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Reproductive Technology and Separation

Every year tens of thousands of Australian couples seek assistance through reproductive technology to conceive. One in twenty-five children is now conceived using in-vitro fertilisation. Embryos are created through reproductive technology, frozen and stored. Sometimes a couple separates or divorces after the embryos are created. What happens to the frozen embryos after a couple’s separation?

Ethical guidelines on reproductive technology

The Family Law Act does not cover reproductive technology and separation. However, the ethical guidelines on the use of assisted reproductive technology in clinical practice and research 2007 are used by most assisted reproduction facilities using reproductive technology such as in-vitro fertilisation clinics (IVF clinics).

Most reproductive technology clinics will require patients to consider situations that may occur after embryos have been created and provide consents for what will happen to the embryos in those situations. For example, you may be required to consider and make a plan for the situation where you have completed your family, but embryos remain. You may also be required to plan for a situation where one partner dies, or you separate or divorce. Some of the options available for these situations include:

  • Donating the embryos to a couple who cannot have their own children;
  • Giving the embryos to science; and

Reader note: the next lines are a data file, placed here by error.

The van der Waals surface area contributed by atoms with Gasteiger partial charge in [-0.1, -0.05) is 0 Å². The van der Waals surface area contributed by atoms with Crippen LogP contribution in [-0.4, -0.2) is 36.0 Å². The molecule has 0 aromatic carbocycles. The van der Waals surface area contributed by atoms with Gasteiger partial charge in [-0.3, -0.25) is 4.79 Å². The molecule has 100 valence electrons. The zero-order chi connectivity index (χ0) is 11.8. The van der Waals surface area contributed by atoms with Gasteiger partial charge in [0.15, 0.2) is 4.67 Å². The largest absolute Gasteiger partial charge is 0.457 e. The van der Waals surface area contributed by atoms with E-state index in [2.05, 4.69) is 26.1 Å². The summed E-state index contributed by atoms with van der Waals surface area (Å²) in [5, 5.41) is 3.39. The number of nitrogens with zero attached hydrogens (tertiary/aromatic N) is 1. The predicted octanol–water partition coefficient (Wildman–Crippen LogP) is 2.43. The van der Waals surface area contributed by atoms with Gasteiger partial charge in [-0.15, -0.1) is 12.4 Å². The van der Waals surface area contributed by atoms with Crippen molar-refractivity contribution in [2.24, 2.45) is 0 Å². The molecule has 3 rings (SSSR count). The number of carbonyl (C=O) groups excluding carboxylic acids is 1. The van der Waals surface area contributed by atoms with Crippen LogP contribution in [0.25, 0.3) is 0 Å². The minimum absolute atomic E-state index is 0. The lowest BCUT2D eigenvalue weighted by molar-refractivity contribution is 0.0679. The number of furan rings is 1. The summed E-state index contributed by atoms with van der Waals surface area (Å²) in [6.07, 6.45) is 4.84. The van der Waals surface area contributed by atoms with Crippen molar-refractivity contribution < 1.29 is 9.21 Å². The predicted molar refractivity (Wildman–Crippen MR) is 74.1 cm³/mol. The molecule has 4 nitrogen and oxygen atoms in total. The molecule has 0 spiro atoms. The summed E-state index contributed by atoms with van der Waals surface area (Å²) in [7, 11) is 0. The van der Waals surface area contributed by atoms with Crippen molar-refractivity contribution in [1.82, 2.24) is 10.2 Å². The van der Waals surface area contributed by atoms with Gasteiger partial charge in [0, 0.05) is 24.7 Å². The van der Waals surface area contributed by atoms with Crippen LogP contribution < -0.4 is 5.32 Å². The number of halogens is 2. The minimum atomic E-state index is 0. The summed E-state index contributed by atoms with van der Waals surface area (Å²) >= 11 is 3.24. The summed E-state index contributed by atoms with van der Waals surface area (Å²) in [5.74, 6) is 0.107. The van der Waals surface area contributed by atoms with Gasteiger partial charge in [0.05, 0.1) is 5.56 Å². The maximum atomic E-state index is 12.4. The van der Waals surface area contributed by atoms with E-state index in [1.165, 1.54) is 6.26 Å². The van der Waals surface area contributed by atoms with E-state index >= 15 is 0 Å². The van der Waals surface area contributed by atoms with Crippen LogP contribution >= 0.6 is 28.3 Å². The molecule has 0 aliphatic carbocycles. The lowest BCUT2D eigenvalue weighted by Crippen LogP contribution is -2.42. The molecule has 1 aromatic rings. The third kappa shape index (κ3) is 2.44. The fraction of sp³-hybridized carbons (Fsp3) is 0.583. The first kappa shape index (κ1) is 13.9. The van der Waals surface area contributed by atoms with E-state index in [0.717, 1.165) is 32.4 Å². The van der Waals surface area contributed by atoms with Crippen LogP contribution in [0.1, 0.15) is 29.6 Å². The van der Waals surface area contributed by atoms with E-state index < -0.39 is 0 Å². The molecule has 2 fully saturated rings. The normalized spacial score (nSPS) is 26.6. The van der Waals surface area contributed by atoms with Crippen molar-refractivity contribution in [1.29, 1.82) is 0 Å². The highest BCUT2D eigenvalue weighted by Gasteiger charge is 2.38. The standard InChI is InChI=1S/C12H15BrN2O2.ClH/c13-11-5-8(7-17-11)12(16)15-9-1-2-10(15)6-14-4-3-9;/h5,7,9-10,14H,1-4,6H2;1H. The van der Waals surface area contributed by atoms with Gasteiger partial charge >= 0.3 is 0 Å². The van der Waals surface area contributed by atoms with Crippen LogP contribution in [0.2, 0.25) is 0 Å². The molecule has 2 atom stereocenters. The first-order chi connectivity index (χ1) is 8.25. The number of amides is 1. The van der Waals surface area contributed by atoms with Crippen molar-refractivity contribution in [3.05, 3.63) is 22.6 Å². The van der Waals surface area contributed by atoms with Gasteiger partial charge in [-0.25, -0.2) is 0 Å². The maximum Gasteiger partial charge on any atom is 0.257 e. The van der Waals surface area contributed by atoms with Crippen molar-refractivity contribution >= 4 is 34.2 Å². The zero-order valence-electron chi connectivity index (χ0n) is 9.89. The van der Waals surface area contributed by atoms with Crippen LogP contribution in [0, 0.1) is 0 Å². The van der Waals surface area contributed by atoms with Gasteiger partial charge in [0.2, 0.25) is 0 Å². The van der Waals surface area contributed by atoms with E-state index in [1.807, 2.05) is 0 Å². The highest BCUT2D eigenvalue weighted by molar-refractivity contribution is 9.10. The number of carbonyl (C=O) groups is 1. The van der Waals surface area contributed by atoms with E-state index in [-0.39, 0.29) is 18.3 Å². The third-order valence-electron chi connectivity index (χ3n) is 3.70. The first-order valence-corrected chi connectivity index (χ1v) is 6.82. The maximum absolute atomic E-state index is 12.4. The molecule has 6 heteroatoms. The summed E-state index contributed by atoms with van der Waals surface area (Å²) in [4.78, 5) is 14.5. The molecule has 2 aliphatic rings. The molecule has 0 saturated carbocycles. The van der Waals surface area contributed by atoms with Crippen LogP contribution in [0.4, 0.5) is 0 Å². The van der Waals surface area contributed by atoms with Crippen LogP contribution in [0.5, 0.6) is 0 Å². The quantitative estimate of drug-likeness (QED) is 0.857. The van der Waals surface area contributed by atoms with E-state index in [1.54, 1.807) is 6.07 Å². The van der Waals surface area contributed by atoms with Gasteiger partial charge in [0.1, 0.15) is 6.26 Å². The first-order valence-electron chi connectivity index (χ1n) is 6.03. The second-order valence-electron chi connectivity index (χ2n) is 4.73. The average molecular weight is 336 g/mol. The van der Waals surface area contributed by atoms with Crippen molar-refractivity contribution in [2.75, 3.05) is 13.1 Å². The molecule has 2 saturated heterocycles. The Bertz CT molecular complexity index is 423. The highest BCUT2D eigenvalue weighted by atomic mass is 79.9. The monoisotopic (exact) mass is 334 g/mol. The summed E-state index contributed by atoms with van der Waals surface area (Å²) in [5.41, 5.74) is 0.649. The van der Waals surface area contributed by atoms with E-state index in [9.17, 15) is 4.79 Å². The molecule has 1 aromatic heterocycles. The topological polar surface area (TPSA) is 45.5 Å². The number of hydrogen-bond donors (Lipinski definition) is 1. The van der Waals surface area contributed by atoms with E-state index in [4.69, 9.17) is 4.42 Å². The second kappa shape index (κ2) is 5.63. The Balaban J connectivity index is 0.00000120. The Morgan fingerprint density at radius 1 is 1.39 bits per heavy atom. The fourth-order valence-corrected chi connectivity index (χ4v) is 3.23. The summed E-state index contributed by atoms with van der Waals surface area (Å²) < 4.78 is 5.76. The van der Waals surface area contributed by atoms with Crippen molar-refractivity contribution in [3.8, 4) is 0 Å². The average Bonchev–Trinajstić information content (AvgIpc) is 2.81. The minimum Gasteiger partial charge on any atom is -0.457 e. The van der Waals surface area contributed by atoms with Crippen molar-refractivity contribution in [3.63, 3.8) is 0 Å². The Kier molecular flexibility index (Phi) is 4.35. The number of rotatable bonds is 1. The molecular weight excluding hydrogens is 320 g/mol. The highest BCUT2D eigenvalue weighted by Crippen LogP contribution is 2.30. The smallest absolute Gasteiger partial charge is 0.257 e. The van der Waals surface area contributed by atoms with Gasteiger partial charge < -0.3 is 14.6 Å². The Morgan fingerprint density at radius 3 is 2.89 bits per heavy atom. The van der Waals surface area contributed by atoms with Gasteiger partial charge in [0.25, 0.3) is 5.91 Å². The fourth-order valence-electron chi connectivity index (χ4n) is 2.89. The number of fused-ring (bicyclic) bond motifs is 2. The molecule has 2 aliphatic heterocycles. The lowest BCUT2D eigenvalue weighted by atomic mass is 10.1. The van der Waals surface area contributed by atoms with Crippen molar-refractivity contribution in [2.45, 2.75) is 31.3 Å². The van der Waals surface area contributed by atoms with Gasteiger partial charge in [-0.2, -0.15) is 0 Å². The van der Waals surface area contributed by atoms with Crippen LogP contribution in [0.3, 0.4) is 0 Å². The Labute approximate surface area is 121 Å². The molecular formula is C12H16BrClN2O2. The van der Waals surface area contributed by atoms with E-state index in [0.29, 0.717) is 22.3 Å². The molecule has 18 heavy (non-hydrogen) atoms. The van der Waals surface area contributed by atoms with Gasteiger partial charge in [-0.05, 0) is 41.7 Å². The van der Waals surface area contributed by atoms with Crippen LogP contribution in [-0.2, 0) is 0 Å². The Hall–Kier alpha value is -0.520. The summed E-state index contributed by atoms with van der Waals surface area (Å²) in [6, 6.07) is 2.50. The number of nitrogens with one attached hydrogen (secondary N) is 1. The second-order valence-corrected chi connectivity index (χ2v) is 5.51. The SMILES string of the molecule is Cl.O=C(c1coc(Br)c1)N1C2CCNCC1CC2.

• Destroying the embryos.

Australian cases on reproductive technology and separation

In Australia, there has not been a lot of case law decided in this area. However, the existing case law has shown the Family Court is likely to honour agreements or consent that was given at the beginning of treatment. G and G [2007] FWCA80, was a Family Court matter decided in Western Australia. Six frozen embryos remained after a relationship came to an end. The woman wanted these eggs destroyed. However, the man sought custody of the eggs so that he could allow another infertile couple to use them. The agreement made at the beginning of the treatment stated that the eggs would be destroyed if the relationship ended. Following the agreement, the Family Court determined that the eggs should be destroyed. The purpose for which the eggs were created were also noted in the judgment. They were created so that the woman would be able to become pregnant. It was noted that this purpose could no longer be achieved.

A case decided in Victoria in 2013, HA v Patient Review Panel (Human Rights) [2013] VCAT 1628, considered a situation where consent for a certain action had not been obtained by one party at the beginning of treatment. In this case, a couple had separated, and one party wanted to extend the time that the eggs were to remain in storage. The Victorian Civil and Administrative Tribunal, in this case, allowed the embryos to be frozen for a further five years. It noted that although the former male partner had not given consent to the extension, he had signed a consent at the beginning of the treatment to have the embryos frozen. The Tribunal found that there were reasonable grounds for the extension and also that this decision would not have a negative impact on either party of the former relationship. Freezing the embryos for a further five years would allow more time for consent to the use of the embryos to be obtained from the former partner.